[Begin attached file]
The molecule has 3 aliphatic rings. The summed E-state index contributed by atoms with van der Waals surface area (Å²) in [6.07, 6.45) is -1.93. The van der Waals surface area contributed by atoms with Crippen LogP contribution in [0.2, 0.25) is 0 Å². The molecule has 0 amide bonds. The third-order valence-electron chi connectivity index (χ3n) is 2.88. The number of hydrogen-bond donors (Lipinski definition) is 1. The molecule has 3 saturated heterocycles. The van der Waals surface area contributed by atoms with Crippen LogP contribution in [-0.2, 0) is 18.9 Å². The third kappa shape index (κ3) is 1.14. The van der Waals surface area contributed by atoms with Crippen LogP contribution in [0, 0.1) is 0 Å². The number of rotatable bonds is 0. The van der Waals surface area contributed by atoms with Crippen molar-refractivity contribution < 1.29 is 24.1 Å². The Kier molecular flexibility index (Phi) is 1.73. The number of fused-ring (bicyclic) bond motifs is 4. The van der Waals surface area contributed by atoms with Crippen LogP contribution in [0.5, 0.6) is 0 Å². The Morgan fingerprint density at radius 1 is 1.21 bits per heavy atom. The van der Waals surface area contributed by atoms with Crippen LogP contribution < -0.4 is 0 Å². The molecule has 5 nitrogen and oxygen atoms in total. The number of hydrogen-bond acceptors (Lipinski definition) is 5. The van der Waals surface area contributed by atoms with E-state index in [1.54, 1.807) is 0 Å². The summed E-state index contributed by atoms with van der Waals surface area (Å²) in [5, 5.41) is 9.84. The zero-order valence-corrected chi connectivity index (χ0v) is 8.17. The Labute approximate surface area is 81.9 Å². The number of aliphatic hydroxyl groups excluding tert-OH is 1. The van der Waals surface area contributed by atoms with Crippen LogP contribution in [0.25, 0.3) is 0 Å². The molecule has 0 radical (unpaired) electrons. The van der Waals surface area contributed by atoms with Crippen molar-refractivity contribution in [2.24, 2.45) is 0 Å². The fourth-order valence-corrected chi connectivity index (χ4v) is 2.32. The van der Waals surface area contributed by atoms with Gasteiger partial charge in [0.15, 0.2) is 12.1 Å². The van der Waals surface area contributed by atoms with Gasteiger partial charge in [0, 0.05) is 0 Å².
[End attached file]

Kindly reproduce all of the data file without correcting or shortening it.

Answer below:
The molecule has 3 aliphatic rings. The summed E-state index contributed by atoms with van der Waals surface area (Å²) in [6.07, 6.45) is -1.93. The van der Waals surface area contributed by atoms with Crippen LogP contribution in [0.2, 0.25) is 0 Å². The molecule has 0 amide bonds. The third-order valence-electron chi connectivity index (χ3n) is 2.88. The number of hydrogen-bond donors (Lipinski definition) is 1. The molecule has 3 saturated heterocycles. The van der Waals surface area contributed by atoms with Crippen LogP contribution in [-0.2, 0) is 18.9 Å². The third kappa shape index (κ3) is 1.14. The van der Waals surface area contributed by atoms with Crippen LogP contribution in [0, 0.1) is 0 Å². The number of rotatable bonds is 0. The van der Waals surface area contributed by atoms with Crippen molar-refractivity contribution < 1.29 is 24.1 Å². The Kier molecular flexibility index (Phi) is 1.73. The number of fused-ring (bicyclic) bond motifs is 4. The van der Waals surface area contributed by atoms with Crippen LogP contribution in [0.5, 0.6) is 0 Å². The Morgan fingerprint density at radius 1 is 1.21 bits per heavy atom. The van der Waals surface area contributed by atoms with Crippen LogP contribution < -0.4 is 0 Å². The molecule has 5 nitrogen and oxygen atoms in total. The number of hydrogen-bond acceptors (Lipinski definition) is 5. The van der Waals surface area contributed by atoms with E-state index in [1.54, 1.807) is 0 Å². The summed E-state index contributed by atoms with van der Waals surface area (Å²) in [5, 5.41) is 9.84. The zero-order valence-corrected chi connectivity index (χ0v) is 8.17. The Labute approximate surface area is 81.9 Å². The number of aliphatic hydroxyl groups excluding tert-OH is 1. The van der Waals surface area contributed by atoms with Crippen LogP contribution in [0.25, 0.3) is 0 Å². The molecule has 0 radical (unpaired) electrons. The van der Waals surface area contributed by atoms with Crippen molar-refractivity contribution in [2.24, 2.45) is 0 Å². The fourth-order valence-corrected chi connectivity index (χ4v) is 2.32. The van der Waals surface area contributed by atoms with Gasteiger partial charge in [0.15, 0.2) is 12.1 Å². The van der Waals surface area contributed by atoms with Gasteiger partial charge in [0, 0.05) is 0 Å².